- Mots-clés > innovation and access
- Mots-clés > pharmaceutical industry partnership
- Mots-clés > pharmaceutical innovation
- Mots-clés > pharmaceutical research - priorities
- Mots-clés > policy - priority issues
- Mots-clés > priority
- Mots-clés > priority diseases
- Mots-clés > priority medicines
- Mots-clés > Public-Private Partnerships (PPPs)
- Mots-clés > research and development
(2013; 25 pages)
Public-private partnerships were mentioned in the 2004 Report as a promising solution for addressing challenges in pharmaceutical innovation. Since 2004 considerable progress has occurred in the development of the public-private partnerships (PPP, for definition: see below) in particular in the product development partnerships (PDP). The current challenges in drug development require the mobilization of significant resources from a wide variety of stakeholders, PPPs can help facilitate this process and capitalize on the benefits of new approaches such as "open innovation". The number of PPPs is increasing rapidly. For example, in Europe the number of disclosed public-private partnerships increased from 151 in 2011 to 243 in 2012. In addition, in the Horizon 2020 draft regulation the importance for the future of public-private partnerships is also emphasised: "A greater impact should also be achieved by combining Horizon 2020 and private sector funds within public-private partnerships in key areas where research and innovation could contribute to Europe's wider competitiveness goals and help tackle societal challenges."...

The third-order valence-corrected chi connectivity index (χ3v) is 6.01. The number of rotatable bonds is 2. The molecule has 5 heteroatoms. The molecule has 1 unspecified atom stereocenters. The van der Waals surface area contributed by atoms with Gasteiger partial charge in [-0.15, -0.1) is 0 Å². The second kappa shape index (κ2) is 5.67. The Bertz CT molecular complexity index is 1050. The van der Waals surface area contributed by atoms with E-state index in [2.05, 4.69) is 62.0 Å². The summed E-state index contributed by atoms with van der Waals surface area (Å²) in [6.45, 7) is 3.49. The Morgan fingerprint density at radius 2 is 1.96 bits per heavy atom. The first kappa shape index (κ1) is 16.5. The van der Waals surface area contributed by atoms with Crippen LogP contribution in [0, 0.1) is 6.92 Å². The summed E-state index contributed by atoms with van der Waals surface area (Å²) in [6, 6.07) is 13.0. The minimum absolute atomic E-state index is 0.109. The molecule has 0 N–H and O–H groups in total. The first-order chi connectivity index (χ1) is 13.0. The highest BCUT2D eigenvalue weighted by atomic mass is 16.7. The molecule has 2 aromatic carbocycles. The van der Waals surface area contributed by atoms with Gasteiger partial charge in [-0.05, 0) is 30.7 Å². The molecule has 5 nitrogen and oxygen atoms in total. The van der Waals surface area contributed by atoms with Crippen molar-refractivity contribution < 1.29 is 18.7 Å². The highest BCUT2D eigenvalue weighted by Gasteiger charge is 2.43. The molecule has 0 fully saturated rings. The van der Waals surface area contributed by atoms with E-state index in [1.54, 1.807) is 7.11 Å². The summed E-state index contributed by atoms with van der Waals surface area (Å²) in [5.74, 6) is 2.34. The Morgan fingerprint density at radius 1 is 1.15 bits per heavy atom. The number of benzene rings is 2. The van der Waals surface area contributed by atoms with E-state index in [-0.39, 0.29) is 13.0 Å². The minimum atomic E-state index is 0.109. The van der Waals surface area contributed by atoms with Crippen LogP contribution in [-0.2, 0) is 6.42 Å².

This background paper will discuss the more important developments since the 2004 Priority Medicines Report and highlight priorities for future research. The paper consists of six sections. The first section is this introduction. Section 2 focuses on the main arguments for setting up PPPs. Section 3 describes the different types of PPPs. Section 4 highlights some of the main current challenges for PPPs. Section 5 discusses main challenges we see for the future: proper measurement of the performance of PPPs. Section 6 closes this paper and provides some general conclusions and research recommendations.